Imagine a pollutant as an unwanted guest in a family house. The pollutant will eventually overstay its welcome. Certain processes act like the “enforcers” of the family and remove the pollutant from the house. This happens frequently in the atmosphere!
There are three distinct processes that remove pollution from the atmosphere. The three processes are: gravitational settling, dry deposition, and precipitation scavenging.
Gravitational settling is where particulates come down to the surface by gravity. This process removes most particulates that are greater than 0.1 micrometers. The larger particles will be removed quickly. However, particles on the smaller end could remain suspended by turbulence. When the turbulence dies down the smaller particles will eventually settle down.
Dry deposition, also known as adsorption, is a turbulent transfer process. Dry deposition is a downward flux where the surface acts as a “sink.” Two causes of dry deposition are impaction and interception. Impaction is where smaller particles near larger ones cannot follow the normal flow, so they hit a water droplet. Interception is where small particles follow normal flow near an obstruction, and then the particle collides into the obstruction. The rate at which pollution descends towards the surface is determined by the state of turbulence, bacterial activity over soil, or surface tension over water. This is a continuous process because it is not dependent on any precipitation.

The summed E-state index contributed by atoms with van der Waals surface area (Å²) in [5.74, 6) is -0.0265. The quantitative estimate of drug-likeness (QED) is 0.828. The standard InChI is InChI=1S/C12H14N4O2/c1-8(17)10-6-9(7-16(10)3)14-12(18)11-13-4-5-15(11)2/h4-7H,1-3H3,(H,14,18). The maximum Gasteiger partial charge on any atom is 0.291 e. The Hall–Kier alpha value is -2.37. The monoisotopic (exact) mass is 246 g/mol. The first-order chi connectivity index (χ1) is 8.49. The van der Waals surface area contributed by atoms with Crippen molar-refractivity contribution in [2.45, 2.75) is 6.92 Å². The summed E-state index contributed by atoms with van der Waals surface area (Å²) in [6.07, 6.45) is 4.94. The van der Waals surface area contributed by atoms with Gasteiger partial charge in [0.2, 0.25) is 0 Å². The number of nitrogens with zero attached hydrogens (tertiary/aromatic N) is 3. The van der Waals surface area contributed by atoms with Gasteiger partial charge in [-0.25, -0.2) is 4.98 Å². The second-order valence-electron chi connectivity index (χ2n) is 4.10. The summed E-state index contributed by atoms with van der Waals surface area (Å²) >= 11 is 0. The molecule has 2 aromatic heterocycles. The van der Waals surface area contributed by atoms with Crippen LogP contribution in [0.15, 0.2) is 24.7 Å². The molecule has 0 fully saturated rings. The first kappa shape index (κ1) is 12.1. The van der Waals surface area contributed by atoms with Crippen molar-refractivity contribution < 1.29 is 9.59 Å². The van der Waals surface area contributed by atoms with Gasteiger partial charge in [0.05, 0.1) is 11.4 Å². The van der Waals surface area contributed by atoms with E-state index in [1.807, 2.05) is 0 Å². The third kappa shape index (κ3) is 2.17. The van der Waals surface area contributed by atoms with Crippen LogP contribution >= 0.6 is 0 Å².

Precipitation scavenging is a more efficient process than dry deposition and gravitational settling. This process is the best at removing gases and small particulates. Many of these particulates are condensation nuclei. Condensation nuclei are particles which water vapor condenses upon in the atmosphere. Once many nuclei accumulate and become large enough to fall, it precipitates as rainout or snowout. Washout occurs outside of the cloud. The greater the precipitation, the greater the amount of pollution that can be removed. In comparing the efficiencies of washout, snowout, and rainout, washout tops the list. However, washout depends on the rainfall rate, the size of the rain drops, and the pollutants that it gathers.
In conclusion, air pollutants will eventually find their way out of the atmosphere by gravity, turbulence, or by precipitation.
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© 2018 Weather Forecaster Jennifer Naillon